- The Washington Times - Monday, October 20, 2008

ATLANTA

The Rev. Bernice King and Martin Luther King III haven’t spoken with their brother in months, and their painful family feud has kept Dexter King from meeting his only niece, his two remaining siblings said Saturday.

The middle children of Martin Luther King and Coretta Scott King told the Associated Press that the ongoing fight may seem at odds with their parents’ peacemaking example. But they maintain that their decision to face their brother in court, though difficult, is in keeping with what they were taught.

“No one wants to be at this place,” Martin Luther King III said, adding that negotiation and direct action are parts of the nonviolent strategy espoused by his parents. “Certainly, Bernice and I would not want to be here, but we didn’t have a choice. We were not able to get a resolution to the conflict we are engaged in. My father also used the court system.”

“This was a very agonizing decision for us because we are family,” Bernice King added.



The three surviving King children have looked more like adversaries than siblings in recent months as they struggle to settle three lawsuits. On Tuesday, attorneys for Dexter King asked a judge to demand that Bernice King - as administrator of her mother’s estate - turn over personal papers, including love letters between the civil rights icons.

The case is continuing in Atlanta civil court, and the judge has appointed a special master to catalog dozens of boxes belonging to Mrs. King.

Control of the documents is threatening to derail a $1.4 million book deal with New York publisher Penguin Group for a memoir about the civil rights matriarch. Bernice King and Martin Luther King III both say that the book goes against their mother’s wishes and that it exemplifies how their brother has effectively shut them out of the corporation that controls their father’s legacy.

“It’s almost like a dictatorship,” Martin Luther King III said. “That’s how it felt to us.”

Craig Frankel, one of the lawyers representing Dexter King as chief executive officer of King Inc., did not immediately return a phone message.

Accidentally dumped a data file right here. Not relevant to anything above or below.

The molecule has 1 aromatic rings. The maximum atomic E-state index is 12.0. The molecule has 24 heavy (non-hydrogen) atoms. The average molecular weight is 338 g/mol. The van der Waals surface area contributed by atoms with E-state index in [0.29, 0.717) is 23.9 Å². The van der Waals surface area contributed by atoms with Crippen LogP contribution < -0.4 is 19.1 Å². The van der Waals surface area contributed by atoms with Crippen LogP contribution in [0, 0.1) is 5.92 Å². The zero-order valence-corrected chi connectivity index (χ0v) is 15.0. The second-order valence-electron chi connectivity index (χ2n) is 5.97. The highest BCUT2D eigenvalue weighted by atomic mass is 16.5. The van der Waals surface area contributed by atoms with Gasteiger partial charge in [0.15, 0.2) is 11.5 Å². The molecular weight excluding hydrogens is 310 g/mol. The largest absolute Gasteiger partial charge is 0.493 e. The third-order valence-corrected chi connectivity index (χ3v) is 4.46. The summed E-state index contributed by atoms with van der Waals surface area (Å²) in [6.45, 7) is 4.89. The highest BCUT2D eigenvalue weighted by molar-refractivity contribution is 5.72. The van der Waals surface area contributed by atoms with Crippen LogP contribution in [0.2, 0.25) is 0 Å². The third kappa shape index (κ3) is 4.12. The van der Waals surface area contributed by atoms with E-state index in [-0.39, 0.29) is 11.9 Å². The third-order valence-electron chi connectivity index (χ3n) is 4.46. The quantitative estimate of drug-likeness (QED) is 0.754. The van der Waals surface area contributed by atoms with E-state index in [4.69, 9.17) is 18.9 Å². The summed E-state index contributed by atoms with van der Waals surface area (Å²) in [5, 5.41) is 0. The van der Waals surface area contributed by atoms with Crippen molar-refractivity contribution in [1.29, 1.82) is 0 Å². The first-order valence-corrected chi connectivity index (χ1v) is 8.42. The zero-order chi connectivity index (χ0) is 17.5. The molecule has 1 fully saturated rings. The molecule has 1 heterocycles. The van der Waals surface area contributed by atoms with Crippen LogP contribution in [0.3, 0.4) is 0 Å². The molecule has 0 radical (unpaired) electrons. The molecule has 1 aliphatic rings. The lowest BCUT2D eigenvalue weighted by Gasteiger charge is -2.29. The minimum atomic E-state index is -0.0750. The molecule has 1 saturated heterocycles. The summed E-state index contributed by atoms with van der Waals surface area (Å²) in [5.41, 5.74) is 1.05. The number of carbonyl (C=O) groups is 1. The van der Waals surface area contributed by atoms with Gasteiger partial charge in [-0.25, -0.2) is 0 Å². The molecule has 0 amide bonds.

But Dexter King said Tuesday that he was not an instigator in the feud, which he called “a power struggle between siblings” that did not honor the spirit of his parents. However, he did express hope that the conflict could be resolved.

“Healing takes time. We do love each other,” Dexter King said. “We were raised in a loving family. I think that will prevail.”

Martin Luther King III and his sister acknowledged that their rift with Dexter King has developed over several years. In the past, when they disagreed, they respectfully deferred to their mother. Mrs. King’s death in 2006 - and the sudden death of their sister Yolanda in 2007 - failed to bring Dexter King closer to his siblings.

Instead, they have become increasingly estranged.

Yet all three maintain hope for reconciliation.

“One would hope that through tragedy, ultimately, people become closer,” Martin Luther King III said. “That has not happened yet. It’s something we have to work towards. But we have to resolve these issues first.”

Bernice King said she loves and has forgiven her brother.

“I want something different because I know who he is,” she said, adding that she has not spoken with Dexter King in nearly a year. “I really want my brother back … but the trust, for me, that’s where there’s a problem.”

Martin Luther King III said he has not spoken with his brother since June. He also said Dexter King - who lives in Malibu, Calif. - has yet to see his niece, Yolanda.

“He’s the only uncle,” Martin Luther King III said, his voice filled with emotion at the mention of his first child, who he said sometimes looks like Dexter King. “It’s tough from that standpoint.”

Even as they have grown apart from their brother, Bernice King and Martin Luther King III say the challenges of the past two years have improved their relationship with each other.

“Now, we talk many times every day,” Martin Luther King III said. “This has brought us closer. That is where we need to be with our brother.”

Their legal troubles stand in the way for now, but they are not trying to keep their mother’s story from being told, Bernice King said.

“We don’t have a problem with the memoir being done,” she said. “The question is how is it being done.”

Dexter King negotiated the contract with Penguin Group as chief executive officer of King Inc. - the corporation established to manage their father’s estate - without his siblings, who said Mrs. King decided against using author and minister Barbara Reynolds, and never settled on a new writer for the book.

“Nobody has the monopoly on Martin and Coretta Scott King,” Bernice King said. “This is ours, and it should be governed that way.”

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